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College of Food, Agricultural, and Environmental Sciences


Exotic Elm Tree Pest Found for First Time in Ohio

June 28, 2007

COLUMBUS, Ohio -- An exotic insect that can cause cosmetic damage to elm trees has been reported for the first time in Ohio.


The European elm flea weevil (Orchestes alni), first found and identified in the Midwest in Illinois and Wisconsin in 2003, was recently discovered feeding on Siberian elms (Ulmus pumila) in northwest Ohio by Ohio State University Extension entomologist Curtis Young. Young initially suspected the feeding damage was caused by a more common insect, the elm leaf beetle -- until he inspected the damaged trees a bit more closely and discovered the true culprit.

"I could find no adults or larvae at the defoliation site or on the ground, indicative of elm leaf beetle presence. I then took a closer look at the leaves and found a large number of small brown beetles that jumped like flea beetles when disturbed," said Young. "When I examined them under a hand lens, I found that the beetles had a proboscis, or long snout, suggesting that they were weevils. The insect was soon identified as the European elm flea weevil."

The European elm flea weevil, common throughout Europe, was first identified in the northeastern U.S. in 1982.The tiny adult is black or dark brown with a prominent proboscis and a distinctive enlarged femur on the hind leg that identifies it as a flea weevil. Adults appear in the spring and feed on the underside of newly emerging leaves. After feeding, they lay eggs along the leaf veins. The larvae, acting as leaf miners, will feed for several more weeks before they pupate. Adults emerge throughout the summer and resume feeding on the host elms until they seek overwintering sites on or near the host plants. Entomologists speculate that the European elm flea weevil only goes through one generation per season.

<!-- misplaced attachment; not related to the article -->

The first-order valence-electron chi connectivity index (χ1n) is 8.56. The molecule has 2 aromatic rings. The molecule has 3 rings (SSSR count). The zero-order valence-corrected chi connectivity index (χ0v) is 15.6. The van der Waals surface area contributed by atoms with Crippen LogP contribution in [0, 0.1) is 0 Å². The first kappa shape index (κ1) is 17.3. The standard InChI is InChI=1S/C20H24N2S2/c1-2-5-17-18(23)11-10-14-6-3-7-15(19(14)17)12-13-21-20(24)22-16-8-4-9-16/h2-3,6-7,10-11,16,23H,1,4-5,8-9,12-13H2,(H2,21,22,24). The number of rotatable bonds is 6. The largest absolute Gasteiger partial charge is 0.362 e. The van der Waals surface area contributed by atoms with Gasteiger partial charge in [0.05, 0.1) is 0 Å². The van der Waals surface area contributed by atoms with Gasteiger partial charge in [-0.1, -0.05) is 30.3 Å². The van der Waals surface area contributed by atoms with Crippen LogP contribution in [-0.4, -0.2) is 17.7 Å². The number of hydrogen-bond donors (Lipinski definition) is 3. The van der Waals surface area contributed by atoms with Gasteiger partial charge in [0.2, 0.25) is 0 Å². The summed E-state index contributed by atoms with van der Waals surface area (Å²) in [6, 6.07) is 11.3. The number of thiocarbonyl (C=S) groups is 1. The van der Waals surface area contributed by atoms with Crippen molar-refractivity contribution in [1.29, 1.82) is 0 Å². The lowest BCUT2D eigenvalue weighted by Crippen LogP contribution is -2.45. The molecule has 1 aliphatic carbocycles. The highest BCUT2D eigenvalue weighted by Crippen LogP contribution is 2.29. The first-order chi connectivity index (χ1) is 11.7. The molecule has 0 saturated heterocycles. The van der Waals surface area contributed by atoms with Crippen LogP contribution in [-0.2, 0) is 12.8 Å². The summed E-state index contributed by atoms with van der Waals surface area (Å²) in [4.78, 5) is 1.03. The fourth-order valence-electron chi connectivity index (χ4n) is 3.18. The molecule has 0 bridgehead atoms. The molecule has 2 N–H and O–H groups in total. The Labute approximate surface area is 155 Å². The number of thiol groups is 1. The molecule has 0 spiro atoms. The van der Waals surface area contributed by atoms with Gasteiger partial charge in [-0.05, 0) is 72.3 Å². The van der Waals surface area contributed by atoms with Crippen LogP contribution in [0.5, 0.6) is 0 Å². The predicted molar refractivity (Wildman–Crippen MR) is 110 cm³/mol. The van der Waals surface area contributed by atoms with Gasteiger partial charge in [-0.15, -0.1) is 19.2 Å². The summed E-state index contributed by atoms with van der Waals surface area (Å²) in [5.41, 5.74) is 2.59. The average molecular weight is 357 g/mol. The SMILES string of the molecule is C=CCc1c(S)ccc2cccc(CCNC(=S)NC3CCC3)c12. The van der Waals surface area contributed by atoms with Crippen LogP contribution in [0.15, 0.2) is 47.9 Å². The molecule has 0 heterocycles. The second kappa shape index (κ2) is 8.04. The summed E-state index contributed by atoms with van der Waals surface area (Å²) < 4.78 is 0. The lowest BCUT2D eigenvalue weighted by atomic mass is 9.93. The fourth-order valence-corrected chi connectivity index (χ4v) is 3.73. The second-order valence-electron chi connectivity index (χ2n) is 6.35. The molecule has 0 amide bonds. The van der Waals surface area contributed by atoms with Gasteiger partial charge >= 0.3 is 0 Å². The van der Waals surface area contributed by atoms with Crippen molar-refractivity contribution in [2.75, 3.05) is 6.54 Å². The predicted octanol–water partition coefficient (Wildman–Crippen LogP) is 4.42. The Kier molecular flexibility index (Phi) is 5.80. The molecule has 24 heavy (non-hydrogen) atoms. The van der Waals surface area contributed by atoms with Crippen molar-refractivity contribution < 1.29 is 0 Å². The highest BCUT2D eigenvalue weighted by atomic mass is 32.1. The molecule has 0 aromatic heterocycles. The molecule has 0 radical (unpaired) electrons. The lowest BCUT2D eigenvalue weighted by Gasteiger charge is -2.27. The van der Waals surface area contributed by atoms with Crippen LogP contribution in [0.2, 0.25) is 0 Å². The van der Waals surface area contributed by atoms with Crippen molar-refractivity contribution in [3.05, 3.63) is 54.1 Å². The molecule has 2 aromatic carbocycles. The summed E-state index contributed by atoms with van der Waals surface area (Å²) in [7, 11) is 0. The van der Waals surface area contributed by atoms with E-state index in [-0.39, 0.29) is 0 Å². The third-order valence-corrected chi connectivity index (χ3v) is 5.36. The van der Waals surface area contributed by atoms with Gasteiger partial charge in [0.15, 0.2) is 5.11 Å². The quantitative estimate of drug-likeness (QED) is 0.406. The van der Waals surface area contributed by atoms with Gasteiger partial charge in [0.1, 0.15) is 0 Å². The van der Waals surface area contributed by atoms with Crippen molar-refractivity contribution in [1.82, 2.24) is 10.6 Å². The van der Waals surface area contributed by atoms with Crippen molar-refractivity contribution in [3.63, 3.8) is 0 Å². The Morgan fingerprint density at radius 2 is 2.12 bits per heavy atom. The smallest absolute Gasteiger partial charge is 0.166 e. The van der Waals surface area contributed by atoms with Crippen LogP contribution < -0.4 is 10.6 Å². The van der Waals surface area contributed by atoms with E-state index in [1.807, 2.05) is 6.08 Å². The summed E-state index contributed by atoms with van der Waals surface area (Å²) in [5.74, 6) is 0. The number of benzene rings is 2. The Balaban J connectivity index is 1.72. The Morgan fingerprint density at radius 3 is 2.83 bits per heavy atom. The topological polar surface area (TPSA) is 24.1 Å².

"Feeding from the European elm flea weevil won't kill an elm tree, but if the feeding is extensive enough to cause severe defoliation, that could potentially weaken the tree and expose it to other stresses," said Young. "The thing that is particularly concerning about the cosmetic damage the insect causes is that it feeds on popular green industry species and those that have few known insect pests. This, of course, can impact the aesthetic value of the tree."

The most common host of the European elm flea weevil is the Siberian elm, which is a common landscape and street tree. Other hosts are elm hybrids, such as ‘Homestead' (a hybrid involving three elm species -- U. carpinifolia, U. hollandica and U. pumila), that has been produced specifically for Dutch elm disease resistance. The true Chinese elm (U. parvifolia) is also a suitable host, a popular elm because of its unique appearance and because it has very few known insect pests.

Young said that steps can be taken to identify, control and manage any defoliation damage to elm species:

• Identify the source of the defoliation, especially if the damage is caused by an insect. Elm species are host to a variety of insects and pests, such as a sawfly leaf miner, the European elm scale and caterpillars of several butterflies. "For example, identify whether it's elm leaf beetle or elm flea weevil, as the feeding damage caused by both is very similar, and can be confusing," said Young.

• In cases of severe defoliation, adult insects, including the European elm flea weevil, can easily be controlled with foliar insecticides.

• Trees can recover from severe defoliation damage with proper care and maintenance to induce good plant health, such as watering, pruning, fertilizing and mulching.

If European elm flea weevil is suspected or identified, landscape and nursery professionals, urban foresters, homeowners, or other individuals are encouraged to contact Young at (419) 222-9946, or


Candace Pollock
Curtis Young